As anxiety soars, experts recommend screening
Anxiety is like the body’s alarm system. Is yours telling you something?
Mental health concerns have skyrocketed since the onset of COVID-19, with 41.5 percent of adults experiencing recent symptoms of an anxiety or depressive disorder, according to the Centers for Disease Control and Prevention (CDC). To help detect and treat mental disorders earlier, the U.S. Preventive Services Task Force (USPSTF), now recommends that all adults under 65, including pregnant and postpartum women, be screened for anxiety. The USPSTF is an independent, volunteer panel of national experts that provides guidance for the medical community. Earlier this year, the panel recommended anxiety screening for teens and depression for adults.
Anxiety is like the body’s alarm system, alerting us to potential dangers, both real and imaginary. In recent years, that alarm has been sounding loud and often.
Anxiety can develop into a serious mental health condition under any circumstances—but often, it’s triggered by fear, stress and worry, and the pandemic certainly checks off those three boxes for many people.
“The problem is, many people aren’t aware of anxiety,” said Betty Jean, a licensed professional counselor and Director of Call Center Services at The Mental Health Association in New Jersey (MHANJ). “They know something is wrong, but they don’t have a name for it.”
What does anxiety feel like?
Anxiety feels different depending on who you are. Some people become depressed, some angry and others engage in nervous habits. That’s why it can be difficult to identify anxiety.
However, according to the National Institute of Mental Health, there are some common anxiety symptoms:
- Feeling restless or wound-up
- Feeling on edge or irritable
- Being easily fatigued
- Having difficulty concentrating
- Having muscle tension
- Having difficulty controlling feelings of worry
- Having sleep problems, such as difficulty falling or staying asleep, restlessness, or unsatisfying sleep
Anxiety is a normal emotion and can even be helpful for some situations, such as keeping us alert for a job interview or big test. But anxiety becomes a problem when these temporary stresses don’t go away, and the symptoms start to interfere with work performance, school, or family relationships.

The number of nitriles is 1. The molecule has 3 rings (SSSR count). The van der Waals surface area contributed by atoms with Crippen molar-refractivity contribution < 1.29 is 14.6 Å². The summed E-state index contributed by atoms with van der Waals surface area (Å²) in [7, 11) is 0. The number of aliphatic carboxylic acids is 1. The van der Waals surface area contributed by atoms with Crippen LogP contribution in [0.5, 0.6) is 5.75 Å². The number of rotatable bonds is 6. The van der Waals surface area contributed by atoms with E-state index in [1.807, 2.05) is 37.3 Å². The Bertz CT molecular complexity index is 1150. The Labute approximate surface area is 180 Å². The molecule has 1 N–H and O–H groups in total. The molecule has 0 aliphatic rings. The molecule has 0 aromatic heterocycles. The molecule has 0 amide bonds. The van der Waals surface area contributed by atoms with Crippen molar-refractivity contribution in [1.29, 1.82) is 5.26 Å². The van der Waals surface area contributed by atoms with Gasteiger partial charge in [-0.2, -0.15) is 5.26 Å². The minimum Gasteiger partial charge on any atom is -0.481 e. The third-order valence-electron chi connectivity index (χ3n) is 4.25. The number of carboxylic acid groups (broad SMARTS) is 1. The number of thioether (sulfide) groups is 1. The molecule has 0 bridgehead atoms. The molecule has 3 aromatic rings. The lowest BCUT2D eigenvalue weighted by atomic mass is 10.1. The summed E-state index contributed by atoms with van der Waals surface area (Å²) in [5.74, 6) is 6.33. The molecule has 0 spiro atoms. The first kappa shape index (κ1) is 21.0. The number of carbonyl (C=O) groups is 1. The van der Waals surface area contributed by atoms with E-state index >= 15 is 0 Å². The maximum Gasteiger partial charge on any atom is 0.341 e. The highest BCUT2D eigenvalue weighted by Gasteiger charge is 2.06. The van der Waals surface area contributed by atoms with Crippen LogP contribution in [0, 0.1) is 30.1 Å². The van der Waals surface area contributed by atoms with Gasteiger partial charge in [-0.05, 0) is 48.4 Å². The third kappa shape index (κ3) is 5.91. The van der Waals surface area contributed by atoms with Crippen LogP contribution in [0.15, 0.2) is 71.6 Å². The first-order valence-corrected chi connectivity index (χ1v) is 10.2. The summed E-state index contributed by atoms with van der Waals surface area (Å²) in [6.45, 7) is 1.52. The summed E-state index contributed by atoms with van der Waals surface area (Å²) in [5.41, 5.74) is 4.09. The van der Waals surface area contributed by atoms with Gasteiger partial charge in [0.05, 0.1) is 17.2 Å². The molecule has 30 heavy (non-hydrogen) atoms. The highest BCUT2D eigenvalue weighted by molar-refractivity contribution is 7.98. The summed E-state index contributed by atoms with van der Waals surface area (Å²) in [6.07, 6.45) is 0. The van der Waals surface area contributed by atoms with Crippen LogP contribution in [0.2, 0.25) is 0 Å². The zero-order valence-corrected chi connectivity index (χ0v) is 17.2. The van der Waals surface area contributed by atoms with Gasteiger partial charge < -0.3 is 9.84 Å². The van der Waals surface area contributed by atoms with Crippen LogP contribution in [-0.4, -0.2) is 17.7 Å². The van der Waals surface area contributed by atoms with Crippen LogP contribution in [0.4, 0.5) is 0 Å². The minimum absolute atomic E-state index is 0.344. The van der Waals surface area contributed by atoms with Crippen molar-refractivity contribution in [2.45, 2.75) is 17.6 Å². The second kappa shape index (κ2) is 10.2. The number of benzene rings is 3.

“Anxiety is ‘bad’ when it prevents us from managing our daily responsibilities and fulfilling our roles as parents, co-workers, spouses or friends,” said Jean.
For example, those who have panic attacks—sudden fear without warning—can feel symptoms including chest pain and discomfort, tingling feet and hands, a feeling of loss of control and a racing heart, according to WebMD. These symptoms can make you feel exhausted. When panic attacks recur and you fear having more attacks, that can lead to panic disorder.
Long-term anxiety is also connected to many physical health conditions, including high blood pressure and heart issues, and other mental health conditions such as depression. “Your level of stress impacts your brain and your body,” said Jean.
Coping with anxiety
Many factors contribute to the risk of developing anxiety, from your genetics to experiencing traumatic events like the pandemic. But most people have specific causes that trigger bouts of anxiety. These can range from social pressure to financial difficulties to relationship problems.
The first step in coping with anxiety is identifying these triggers and then using strategies to prevent or navigate around these triggers.
One of the most effective strategies, said Jean, is recognizing the factors that you can control. When dealing with complex situations like the pandemic that we can’t directly impact, it’s helpful to distract ourselves with tasks that can be accomplished. It can be as simple as making a healthy meal or completing a workout.
“By focusing on things that we can do, we give ourselves a sense of empowerment and achievement, which help us feel better about ourselves,” said Jean.
Other anxiety coping techniques include:
- Deep breathing exercises
- Practicing yoga
- Establishing a healthy sleeping and eating routine
- Avoiding alcohol and recreational drugs
- Talking with friends or family about your worries
When to seek professional care for stress and anxiety
Self-care techniques may not always be enough. For clinically diagnosed anxiety disorders, counseling or psychotherapy sessions can teach people different ways of thinking about and reacting to anxiety-producing situations. In some cases, medications can help reduce symptoms of anxiety, including extreme fear or worry.
At MHANJ, a statewide non-profit organization, Jean directs a call center that acts as a “gateway to care” for people having mental health or substance use challenges. While the call center doesn’t provide direct therapy to clients, it helps educate them on anxiety symptoms they may be experiencing and directs them to the right places for care.
“We offer a space for people to talk in a confidential setting, so they can get the support they need to take the next step,” said Jean.
Horizon Blue Cross Blue Shield of New Jersey is also committed to helping people with anxiety take the next step toward quality, affordable mental health care. Visit the Horizon behavioral care website or call us at 1-800-626-2212 (TTY 711). You can also check out our guide to accessing mental health resources during the pandemic.